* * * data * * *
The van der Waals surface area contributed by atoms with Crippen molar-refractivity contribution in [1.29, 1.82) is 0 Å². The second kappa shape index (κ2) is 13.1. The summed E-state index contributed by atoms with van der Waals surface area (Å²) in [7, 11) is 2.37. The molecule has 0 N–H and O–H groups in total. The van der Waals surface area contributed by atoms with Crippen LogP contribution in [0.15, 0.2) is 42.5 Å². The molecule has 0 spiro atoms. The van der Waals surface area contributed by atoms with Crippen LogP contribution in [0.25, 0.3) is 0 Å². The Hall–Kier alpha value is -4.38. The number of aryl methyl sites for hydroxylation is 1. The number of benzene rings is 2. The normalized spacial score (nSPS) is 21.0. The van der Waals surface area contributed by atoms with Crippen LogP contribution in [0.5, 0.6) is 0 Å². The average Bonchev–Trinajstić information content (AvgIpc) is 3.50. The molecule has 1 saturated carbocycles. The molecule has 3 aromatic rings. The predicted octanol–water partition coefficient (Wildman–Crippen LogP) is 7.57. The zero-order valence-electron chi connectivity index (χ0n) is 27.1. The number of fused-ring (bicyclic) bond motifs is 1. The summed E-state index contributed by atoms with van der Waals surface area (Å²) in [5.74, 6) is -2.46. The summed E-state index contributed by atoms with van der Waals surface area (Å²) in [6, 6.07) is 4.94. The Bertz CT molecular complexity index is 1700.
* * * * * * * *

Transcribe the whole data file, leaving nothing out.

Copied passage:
The van der Waals surface area contributed by atoms with Crippen molar-refractivity contribution in [1.29, 1.82) is 0 Å². The second kappa shape index (κ2) is 13.1. The summed E-state index contributed by atoms with van der Waals surface area (Å²) in [7, 11) is 2.37. The molecule has 0 N–H and O–H groups in total. The van der Waals surface area contributed by atoms with Crippen LogP contribution in [0.15, 0.2) is 42.5 Å². The molecule has 0 spiro atoms. The van der Waals surface area contributed by atoms with Crippen LogP contribution in [0.25, 0.3) is 0 Å². The Hall–Kier alpha value is -4.38. The number of aryl methyl sites for hydroxylation is 1. The number of benzene rings is 2. The normalized spacial score (nSPS) is 21.0. The van der Waals surface area contributed by atoms with Crippen LogP contribution in [0.5, 0.6) is 0 Å². The average Bonchev–Trinajstić information content (AvgIpc) is 3.50. The molecule has 1 saturated carbocycles. The molecule has 3 aromatic rings. The predicted octanol–water partition coefficient (Wildman–Crippen LogP) is 7.57. The zero-order valence-electron chi connectivity index (χ0n) is 27.1. The number of fused-ring (bicyclic) bond motifs is 1. The summed E-state index contributed by atoms with van der Waals surface area (Å²) in [5.74, 6) is -2.46. The summed E-state index contributed by atoms with van der Waals surface area (Å²) in [6, 6.07) is 4.94. The Bertz CT molecular complexity index is 1700.